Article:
I was on the BBC Culture Studio today to discuss the project and there should be more in the national and local press as the year goes on.
Head over to www.screenmachine.co.uk/sm15 to find out more.
Last year I wrote a few posts about my work with Scotland’s mobile cinema, the Screen Machine, which takes the latest films to remote and rural areas of Scotland throughout the year.
My role was mainly to manage social media and promote the cinema in the press, including getting out and about around Scotland to make some short videos about the Screen Machine’s work.
Screen Machine on Mull from Screen Machine on Vimeo.
Aware that 2013 was the 15th anniversary of the cinema, I began working on an idea for a year of celebrations which would allow us to attempt to do more with the programme. While the Screen Machine is about to break its own box office records in 2012/13 thanks to titles such as Brave and Skyfall, there’s never been an opportunity to carry out the sort of special screenings and film events that are taken for granted in large towns and cities.
Now, after a successful application to Creative Scotland’s Public Engagement fund, I’m pleased to announce that I’ll be I’ll be devising, organising and helping to deliver a series of film-related screenings, events and education workshops around the Highlands and Islands as part of what we’re calling “Screen Machine 15” – there’s more detail on the website.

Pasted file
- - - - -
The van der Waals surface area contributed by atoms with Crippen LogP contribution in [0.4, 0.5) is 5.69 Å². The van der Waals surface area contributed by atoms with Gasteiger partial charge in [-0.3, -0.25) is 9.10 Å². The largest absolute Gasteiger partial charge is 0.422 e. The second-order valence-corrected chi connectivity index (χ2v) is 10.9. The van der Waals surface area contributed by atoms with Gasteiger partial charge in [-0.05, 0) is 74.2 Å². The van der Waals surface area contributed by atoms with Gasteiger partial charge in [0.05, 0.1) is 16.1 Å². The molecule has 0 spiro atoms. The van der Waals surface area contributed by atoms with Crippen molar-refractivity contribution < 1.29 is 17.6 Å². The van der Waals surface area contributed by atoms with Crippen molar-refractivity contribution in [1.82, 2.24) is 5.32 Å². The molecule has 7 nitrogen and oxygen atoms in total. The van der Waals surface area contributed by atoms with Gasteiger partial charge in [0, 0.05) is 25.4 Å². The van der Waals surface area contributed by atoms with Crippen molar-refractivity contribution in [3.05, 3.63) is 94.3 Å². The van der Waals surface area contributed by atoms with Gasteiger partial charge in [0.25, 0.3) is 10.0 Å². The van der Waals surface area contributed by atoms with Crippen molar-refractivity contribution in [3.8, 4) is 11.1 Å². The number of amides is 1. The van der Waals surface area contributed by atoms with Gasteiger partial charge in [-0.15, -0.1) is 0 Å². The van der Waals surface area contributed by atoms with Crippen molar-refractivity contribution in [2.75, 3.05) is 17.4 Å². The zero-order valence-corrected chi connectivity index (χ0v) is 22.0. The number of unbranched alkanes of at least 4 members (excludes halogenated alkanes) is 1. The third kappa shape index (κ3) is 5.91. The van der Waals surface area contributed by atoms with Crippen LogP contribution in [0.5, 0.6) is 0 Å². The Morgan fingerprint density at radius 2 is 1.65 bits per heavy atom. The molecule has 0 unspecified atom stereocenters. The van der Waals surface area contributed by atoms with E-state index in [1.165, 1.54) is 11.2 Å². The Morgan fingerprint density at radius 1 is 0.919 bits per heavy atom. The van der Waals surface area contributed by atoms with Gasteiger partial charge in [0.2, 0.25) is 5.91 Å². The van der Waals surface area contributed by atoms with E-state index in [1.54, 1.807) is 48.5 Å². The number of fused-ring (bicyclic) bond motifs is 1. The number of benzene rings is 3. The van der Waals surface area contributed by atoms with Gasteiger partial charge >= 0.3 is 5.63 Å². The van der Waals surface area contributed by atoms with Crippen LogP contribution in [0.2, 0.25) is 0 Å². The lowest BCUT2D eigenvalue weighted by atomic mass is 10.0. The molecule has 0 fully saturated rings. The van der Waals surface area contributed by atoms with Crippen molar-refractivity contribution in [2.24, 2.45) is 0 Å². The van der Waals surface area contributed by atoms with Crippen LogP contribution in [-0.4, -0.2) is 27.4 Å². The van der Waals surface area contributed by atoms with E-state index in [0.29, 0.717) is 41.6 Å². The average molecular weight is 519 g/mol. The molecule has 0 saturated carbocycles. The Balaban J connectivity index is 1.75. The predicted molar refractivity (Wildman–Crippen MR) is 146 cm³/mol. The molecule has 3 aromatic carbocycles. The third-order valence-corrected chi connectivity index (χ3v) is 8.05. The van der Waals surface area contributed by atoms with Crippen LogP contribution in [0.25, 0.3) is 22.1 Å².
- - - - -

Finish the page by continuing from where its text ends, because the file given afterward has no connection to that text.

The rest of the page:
It’s still early days for the project but things are moving apace behind the scenes, with the full programme available in May.
It’s been a while since I got to spend some time at my favourite cinema, the Screen Machine, the UK’s only mobile cinema, but it happened last week when I headed up to Eilean Donan Castle for a special screening of Disney-Pixar’s Brave.
Creative Scotland and VisitScotland wanted to take Brave to the village of Dornie following the LA, Edinburgh and Inverness premieres, offering local schoolchildren the opportunity to see the film a week before its Scottish release.
I took my video camera and iPhone along to film the event and to spread the word on social media channels, resulting in the following short film and around 100 photos over on the Facebook page (and soon the Flickr account).
Brave Premiere at Eilean Donan Castle from Screen Machine on Vimeo.
I also published some interviews from the recent Brave press junket on ReelScotland, with Robbie Coltrane and Kevin McKidd featured in one and Kelly Macdonald in the other. There’s some audio from the latter interview in there as well, in which she corrects my abysmal attempt at saying ‘jings, crivvens, help ma boab’…thanks Kelly…
Last month I made my way to the Isle of Mull with Scotland’s mobile cinema, the Screen Machine, to capture its arrival on video at the small ferry of Fishnish and hear what local residents had to say about its regular visits.